The Critics said....

From Publishers Weekly

Set in eighth century China during the T'ang dynasty, this massive historical novel quickly captures the imagination while its accuracy of detail rewards readers interested in the period. In the glittering court of Emperor Minghuang, the death of the young crown prince sets off whispers of murder. On the heels of this tragedy, Minghuang is forced to banish his beloved empress for the crime of dabbling in witchcraft. While the emperor slips into a terrible depression, his sly, deceitful chief minister gathers power. Kao Li-Shih, the sharp-witted chief eunuch, reawakens Minghuang by sending him the beauteous Precious Consort, but love only causes China's ruler to further neglect his duties. Precious Consort's sisters, the Yangs, are a delicious parody of the three graces as they glide through the palace with their bitchy, amusing chatter hiding swift intelligence. As a spirit of decadence takes hold in the court, the Yangs mistakenly champion the barbarian general An Lu-Shan, a laughing trickster who eventually moves to crush the T'ang dynasty despite all that Kao Li-Shih does to stop him. Vivid characters and alluring descriptions make this first novel by a gifted team a triumphant mix of fact and fiction.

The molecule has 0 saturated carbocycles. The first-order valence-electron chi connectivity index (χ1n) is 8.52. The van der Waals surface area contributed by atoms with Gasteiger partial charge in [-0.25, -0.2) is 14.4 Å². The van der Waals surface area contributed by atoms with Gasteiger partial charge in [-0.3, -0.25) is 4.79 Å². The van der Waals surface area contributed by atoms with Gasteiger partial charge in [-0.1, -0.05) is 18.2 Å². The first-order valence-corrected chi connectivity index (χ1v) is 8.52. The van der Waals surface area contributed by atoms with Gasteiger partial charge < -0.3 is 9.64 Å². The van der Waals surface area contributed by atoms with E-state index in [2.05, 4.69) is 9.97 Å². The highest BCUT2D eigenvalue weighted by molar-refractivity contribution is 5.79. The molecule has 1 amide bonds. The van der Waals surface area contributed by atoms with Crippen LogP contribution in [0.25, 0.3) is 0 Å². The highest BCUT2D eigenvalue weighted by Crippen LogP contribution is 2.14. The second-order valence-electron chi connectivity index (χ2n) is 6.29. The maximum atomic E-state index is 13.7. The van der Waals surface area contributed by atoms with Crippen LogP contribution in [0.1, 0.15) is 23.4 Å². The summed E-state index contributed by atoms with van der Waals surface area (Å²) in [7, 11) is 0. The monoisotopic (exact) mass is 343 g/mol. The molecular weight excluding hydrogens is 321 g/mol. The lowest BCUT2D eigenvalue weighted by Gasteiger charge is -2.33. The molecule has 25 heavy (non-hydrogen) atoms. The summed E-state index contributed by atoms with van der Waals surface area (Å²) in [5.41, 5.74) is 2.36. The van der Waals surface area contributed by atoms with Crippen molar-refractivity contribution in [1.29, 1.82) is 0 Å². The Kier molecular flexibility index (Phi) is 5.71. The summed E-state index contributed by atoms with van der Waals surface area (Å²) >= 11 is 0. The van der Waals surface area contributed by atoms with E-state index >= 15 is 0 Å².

Copyright 1988 Reed Business Information, Inc.


From the San Jose Mercury-News, Sunday Arts and Books, Feb. 5. 1989:


Intrigue in ancient China
by Mark Johnson
In 1975,  James Clavell's "SHOGUN" popularized Asia as a setting for a popular novel. Novelists have since tilled those  fields with great enthusiasm and mixed success.